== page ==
So why, then, does homosexuality get lumped in with gender confusion all the time?  I am not gender confused.  I know who I am and I am not confused about it.  I don't want to be a girl, a boi, a twink, a mangina, a shemale, a crossdresser, etc.  I want to be a man.  While I admit that viewed through the looking glass of Church doctrine, which I believe, my desire to be emotionally and physically intimate with another man is a pretty serious case of misdirected affection, I don't see how it relates to my status as a male.  I'd really love if the discussions in this class don't lead to people thinking gays want to be more like women, but given the depth of the material we're working with and the fallible minds of the freshmen in my class, I don't have a lot of optimism that it won't happen.  (Note:  I don't consider myself infallible, as that previous statement makes me sound.)

I suppose time will tell.  At least they don't think I'm sinful for wanting what I do.


  1. 1) I completely understand the frustrations of being in a class (in my case Book of Mormon II via the Institute). It's not just a feeling of isolation because they don't understand. I felt as if they didn't want to understand it was something I had no control over. At that time, it was easy to feel bad about what I felt. Things are better now, fortunately.

    2) Your paragraph about what makes you unique is what I love most about our gay and lesbian brothers and sisters. We are not a formula. We are diverse and different as the laws of genetics dictate. It's what makes us beautiful and able to love each other.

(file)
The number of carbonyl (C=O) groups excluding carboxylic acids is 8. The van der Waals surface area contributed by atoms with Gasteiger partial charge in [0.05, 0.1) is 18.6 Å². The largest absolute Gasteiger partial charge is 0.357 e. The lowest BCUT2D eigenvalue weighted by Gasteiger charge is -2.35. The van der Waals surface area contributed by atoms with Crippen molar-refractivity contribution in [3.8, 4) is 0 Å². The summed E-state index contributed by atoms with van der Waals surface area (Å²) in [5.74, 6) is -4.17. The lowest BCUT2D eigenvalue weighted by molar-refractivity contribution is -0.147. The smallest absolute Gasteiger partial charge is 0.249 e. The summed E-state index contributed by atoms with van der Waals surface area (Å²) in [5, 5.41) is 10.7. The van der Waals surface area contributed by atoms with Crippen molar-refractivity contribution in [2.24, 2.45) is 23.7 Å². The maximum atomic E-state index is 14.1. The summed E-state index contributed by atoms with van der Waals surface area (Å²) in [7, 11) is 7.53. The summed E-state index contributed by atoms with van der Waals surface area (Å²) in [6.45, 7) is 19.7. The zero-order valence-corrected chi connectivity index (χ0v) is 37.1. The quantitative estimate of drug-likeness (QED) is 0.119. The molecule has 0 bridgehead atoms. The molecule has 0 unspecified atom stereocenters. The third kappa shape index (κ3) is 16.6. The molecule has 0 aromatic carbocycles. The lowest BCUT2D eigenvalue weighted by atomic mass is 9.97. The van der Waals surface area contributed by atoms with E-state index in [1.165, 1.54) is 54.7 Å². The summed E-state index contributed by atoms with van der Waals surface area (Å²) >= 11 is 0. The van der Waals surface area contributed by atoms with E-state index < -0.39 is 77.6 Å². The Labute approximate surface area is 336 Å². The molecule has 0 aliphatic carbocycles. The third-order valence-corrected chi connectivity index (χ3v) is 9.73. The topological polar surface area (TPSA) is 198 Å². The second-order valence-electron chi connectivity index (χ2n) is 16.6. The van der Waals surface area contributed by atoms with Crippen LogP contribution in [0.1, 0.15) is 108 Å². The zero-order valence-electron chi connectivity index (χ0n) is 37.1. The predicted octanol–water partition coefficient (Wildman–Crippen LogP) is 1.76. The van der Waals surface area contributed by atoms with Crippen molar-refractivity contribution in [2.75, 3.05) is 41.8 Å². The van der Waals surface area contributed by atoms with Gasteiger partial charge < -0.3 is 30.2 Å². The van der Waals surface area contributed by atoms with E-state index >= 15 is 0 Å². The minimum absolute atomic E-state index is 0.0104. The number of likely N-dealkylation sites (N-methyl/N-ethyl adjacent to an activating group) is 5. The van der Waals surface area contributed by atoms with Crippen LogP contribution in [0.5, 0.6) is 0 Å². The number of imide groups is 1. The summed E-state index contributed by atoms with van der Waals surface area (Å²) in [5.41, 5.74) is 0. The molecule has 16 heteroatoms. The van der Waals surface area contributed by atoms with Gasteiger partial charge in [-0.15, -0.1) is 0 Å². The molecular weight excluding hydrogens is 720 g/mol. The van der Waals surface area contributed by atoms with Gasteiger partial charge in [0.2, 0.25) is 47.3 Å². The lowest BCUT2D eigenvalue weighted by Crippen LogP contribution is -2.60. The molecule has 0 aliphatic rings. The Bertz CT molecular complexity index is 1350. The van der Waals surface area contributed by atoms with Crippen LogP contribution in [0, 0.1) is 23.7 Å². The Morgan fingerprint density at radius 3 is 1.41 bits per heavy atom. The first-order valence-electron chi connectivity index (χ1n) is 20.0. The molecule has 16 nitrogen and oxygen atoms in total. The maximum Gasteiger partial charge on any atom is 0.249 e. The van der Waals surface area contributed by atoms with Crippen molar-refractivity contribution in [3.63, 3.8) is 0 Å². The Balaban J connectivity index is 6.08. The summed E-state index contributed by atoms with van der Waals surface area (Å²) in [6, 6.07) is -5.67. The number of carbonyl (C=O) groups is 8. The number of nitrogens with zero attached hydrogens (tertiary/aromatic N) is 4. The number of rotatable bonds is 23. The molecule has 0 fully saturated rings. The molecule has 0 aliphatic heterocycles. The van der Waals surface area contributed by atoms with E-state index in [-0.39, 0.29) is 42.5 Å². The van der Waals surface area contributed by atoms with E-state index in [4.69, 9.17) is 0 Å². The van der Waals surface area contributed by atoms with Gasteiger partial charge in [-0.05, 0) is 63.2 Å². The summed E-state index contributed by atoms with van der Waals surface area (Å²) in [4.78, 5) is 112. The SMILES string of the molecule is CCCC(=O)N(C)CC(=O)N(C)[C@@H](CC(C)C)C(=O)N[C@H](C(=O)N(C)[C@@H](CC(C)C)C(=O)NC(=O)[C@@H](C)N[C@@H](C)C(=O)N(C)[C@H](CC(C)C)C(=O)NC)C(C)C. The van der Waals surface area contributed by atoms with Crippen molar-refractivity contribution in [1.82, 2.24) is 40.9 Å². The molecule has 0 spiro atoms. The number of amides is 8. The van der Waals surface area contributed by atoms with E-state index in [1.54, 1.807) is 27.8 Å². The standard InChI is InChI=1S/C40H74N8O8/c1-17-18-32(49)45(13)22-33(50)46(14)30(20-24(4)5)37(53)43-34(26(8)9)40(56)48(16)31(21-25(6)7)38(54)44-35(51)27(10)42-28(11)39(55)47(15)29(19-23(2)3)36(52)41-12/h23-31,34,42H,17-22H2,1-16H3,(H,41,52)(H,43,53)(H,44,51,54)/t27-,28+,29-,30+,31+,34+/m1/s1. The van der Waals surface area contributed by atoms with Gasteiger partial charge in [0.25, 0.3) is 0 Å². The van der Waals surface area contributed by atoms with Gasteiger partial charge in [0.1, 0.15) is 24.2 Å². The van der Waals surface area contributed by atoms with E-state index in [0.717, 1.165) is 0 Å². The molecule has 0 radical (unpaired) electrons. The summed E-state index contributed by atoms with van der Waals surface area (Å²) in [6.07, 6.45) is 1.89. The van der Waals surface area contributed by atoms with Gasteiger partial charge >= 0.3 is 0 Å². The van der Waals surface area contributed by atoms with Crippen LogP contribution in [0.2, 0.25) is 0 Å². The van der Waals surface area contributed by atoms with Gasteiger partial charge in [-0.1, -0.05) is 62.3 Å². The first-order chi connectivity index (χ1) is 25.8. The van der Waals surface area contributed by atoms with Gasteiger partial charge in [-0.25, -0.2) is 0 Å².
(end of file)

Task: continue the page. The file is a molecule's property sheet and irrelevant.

2. @A Gay Mormon Boy
    You said that things are better now. May I ask what made the difference? I've been lucky to have had some pretty interesting conversations in my families class since I posted this, but I'm curious about your experience.

  3. Well, this might not be the answer you were hoping for, but it goes back to a simple truth I shared on my mission. I was low pressure and sincere with my converts (and successful as a result). I would simply say to them, "make one simple change in your life (like reading the BoM, Word of Wisdom, going to church) and then listen-- see what a difference that one change can make in your life." If we make small and simple improvements to our lives, we're bound to observe the differences. At that moment in my life, Institute was making me miserable, so I finished out the semester and then stopped attending, filling my life with things that were more fulfilling. I concentrated more on school and service opportunities and it made a difference. I simply had to find the things that lifted me up rather than brought me down. The answers aren't the same for everyone, so it was a lot of pondering and praying.


Be nice, mmmmkay? I allow anonymous comments, but not anonymous (or even attributed) douchebaggery. The Gay Mormon Pioneer's tolerance for hate and venom are incredibly low, but his love of communication and debate are high, so have an opinion, but be kind and gentle when you share it.